And absolutely ... play more blues. That advice cannot be wrong.
 

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When I started playing in old style jazz bands 35+ years ago as a self-taught I got my first real lesson by an old timer saying: 'If you can't play the blues, you can't play jazz'.
Since then I have always taken both the blues scales and rhythm changes as base for playing jazz improvisations in whatever style.
 

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When I started playing in old style jazz bands 35+ years ago as a self-taught I got my first real lesson by an old timer saying: 'If you can't play the blues, you can't play jazz'.
Since then I have always taken both the blues scales and rhythm changes as base for playing jazz improvisations in whatever style.
Those were practically the exact words used by my mentors, as well.
 

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The blues is deceptively simple. It takes talent to play a nice blues solo. It's more about expression than scales and modes. And the expression is in phrasing, tone, throat distortion, flutter tongue, plus all the ornaments we know like grace notes, pulling up to pitch, modents, intentional bad intonation on the right notes, etc., etc., etc., and mostly in the confines of the minor pentatonic, major pentatonic and blues scale.

It's about emotion not technical finesse. When I hear some jazzers try to inflict jazz licks into the blues, it makes me shudder. Be true to the genre or don't play it. When playing jazz, do jazz licks, when playing blues play blues licks.

I love playing the blues. I've done time with jazz too, and was decent enough to be in a house band where the likes of Ira Sullivan, Red Rodney, Duffy Jackson and others sat in (the guitarist used to play for Ira and taught jazz at the U of Miami). I felt like I was faking it when those monsters showed up, but they were kind to me or I fooled them.

Between the two, I've put more time in playing the blues. Why? I play music for a living, and playing jazz around here means I'd need a day job to pay my bills. I wake up in the morning, go to be at night, and in-between do what I like and what makes me happy. I don't answer to anybody, learn from my mistakes, and from my successes, in to put it in two words, "I'm free".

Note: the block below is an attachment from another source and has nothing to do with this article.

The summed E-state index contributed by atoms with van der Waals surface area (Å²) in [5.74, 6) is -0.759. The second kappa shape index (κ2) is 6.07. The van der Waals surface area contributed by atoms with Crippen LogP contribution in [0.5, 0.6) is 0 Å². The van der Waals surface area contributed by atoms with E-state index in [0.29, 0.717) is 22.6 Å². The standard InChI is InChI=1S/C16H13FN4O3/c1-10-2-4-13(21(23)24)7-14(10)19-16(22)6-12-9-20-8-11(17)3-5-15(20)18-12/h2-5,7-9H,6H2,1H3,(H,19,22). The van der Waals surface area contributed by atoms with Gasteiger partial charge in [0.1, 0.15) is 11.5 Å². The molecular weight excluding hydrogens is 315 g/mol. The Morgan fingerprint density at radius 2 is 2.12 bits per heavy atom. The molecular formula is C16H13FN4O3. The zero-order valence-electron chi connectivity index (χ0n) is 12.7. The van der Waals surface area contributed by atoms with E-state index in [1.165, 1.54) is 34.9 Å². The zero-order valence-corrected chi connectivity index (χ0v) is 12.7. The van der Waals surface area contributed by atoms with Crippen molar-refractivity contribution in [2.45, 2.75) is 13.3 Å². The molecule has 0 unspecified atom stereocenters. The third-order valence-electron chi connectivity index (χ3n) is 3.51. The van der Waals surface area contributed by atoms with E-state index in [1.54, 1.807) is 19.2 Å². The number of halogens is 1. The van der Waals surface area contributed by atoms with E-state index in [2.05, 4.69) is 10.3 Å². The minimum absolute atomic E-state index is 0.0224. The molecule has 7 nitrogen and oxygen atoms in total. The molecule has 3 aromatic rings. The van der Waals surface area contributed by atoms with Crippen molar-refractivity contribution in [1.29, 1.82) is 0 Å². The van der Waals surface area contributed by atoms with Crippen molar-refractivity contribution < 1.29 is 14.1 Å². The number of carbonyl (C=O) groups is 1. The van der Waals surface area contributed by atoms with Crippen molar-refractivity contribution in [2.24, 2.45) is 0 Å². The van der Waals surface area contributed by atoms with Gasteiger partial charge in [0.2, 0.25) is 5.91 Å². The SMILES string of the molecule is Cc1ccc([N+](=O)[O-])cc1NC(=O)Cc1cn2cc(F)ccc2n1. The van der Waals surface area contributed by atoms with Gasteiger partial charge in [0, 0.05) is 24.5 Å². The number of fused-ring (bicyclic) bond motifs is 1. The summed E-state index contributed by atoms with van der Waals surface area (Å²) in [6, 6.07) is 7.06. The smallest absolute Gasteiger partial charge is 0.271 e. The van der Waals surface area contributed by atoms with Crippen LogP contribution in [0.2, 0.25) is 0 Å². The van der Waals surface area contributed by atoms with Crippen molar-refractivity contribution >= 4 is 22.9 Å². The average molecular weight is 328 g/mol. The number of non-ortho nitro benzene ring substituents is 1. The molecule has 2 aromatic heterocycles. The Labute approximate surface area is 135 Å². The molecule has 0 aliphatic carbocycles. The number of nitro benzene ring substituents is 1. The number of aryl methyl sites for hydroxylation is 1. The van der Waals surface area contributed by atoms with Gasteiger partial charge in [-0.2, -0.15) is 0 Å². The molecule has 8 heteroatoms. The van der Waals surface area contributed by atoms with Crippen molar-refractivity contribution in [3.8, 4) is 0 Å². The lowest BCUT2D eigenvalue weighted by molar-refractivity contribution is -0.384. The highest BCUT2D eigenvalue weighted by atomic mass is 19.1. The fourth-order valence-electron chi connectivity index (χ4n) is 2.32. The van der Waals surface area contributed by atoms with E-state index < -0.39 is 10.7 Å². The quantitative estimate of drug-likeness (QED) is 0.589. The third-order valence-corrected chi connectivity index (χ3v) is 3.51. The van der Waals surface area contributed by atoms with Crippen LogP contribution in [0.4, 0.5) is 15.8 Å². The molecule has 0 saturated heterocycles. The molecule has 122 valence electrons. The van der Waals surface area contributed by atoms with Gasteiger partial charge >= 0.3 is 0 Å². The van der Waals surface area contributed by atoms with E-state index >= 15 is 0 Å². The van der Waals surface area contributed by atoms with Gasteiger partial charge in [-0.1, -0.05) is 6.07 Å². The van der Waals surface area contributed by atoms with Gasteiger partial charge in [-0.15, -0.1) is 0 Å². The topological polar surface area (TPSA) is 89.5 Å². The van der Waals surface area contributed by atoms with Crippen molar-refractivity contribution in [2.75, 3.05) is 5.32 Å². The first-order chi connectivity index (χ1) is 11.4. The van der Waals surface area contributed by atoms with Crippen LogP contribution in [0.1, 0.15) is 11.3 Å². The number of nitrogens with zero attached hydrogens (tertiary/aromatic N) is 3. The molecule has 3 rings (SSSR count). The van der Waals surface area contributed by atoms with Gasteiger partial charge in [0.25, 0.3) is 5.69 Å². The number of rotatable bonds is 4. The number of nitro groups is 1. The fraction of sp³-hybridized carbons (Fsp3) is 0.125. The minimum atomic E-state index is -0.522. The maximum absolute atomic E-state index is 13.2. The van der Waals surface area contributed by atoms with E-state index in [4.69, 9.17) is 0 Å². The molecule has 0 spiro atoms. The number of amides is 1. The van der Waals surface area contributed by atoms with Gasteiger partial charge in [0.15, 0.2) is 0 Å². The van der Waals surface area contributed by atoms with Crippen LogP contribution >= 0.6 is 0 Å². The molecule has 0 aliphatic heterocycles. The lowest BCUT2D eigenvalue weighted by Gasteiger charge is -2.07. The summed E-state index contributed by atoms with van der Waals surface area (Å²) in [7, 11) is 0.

The blues is a bit like painting with a limited palette. I've seen some incredible art done with pencil, because it's all about composition. Same for charcoal or pen & ink. It seems simple because you only have one color and a ground, but you need to be a much better artist to pull it off.

Here's a great 24 bar solo played by a tenor player not known as being a blues player, Boots Randolph (this changed my opinion of him) and it starts at about 1:30 of this Elvis song. He knew when to be behind the beat, when to inject negative space, how to stay in the blues scale, and how to build to a climax. The rest of the band is right on him, especially the drummer.

Give it a listen, if a country sax player can do this, a jazz player should be able to.

Insights and incites by Notes
 

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I am an early jazz player and the blues has always been a part of that genre. But I've never liked it when someone calls out, "Blues in Bb . . ." or whatever. There have been SO many good blues-tunes with actual melodies that I never saw a reason to just play normal blues chord-progressions and call it a song. I won't bother to list all the blues-tunes I know (probably the most well-known tune like that would be Handy's ST. LOUIS BLUES) that have a melody to them; suffice to say I could probably fill a whole night's gig with melodic blues tunes that have melodies and lyrics, and still not play all of them.

When the band plays one of those melodic blues-tunes, the improv within the tune becomes so much easier to play, in my view. Yes, there will be times when someone will want to play Blues in Bb (or Db - MOUNTAIN TOP BLUES, aka RICHARD M. JONES BLUES comes to mind), and then I suppose the sax player will need to conform. But when that happens to me, I'll often quote a real blues melody from one of many real blues tunes when the band throws it to me. DAVE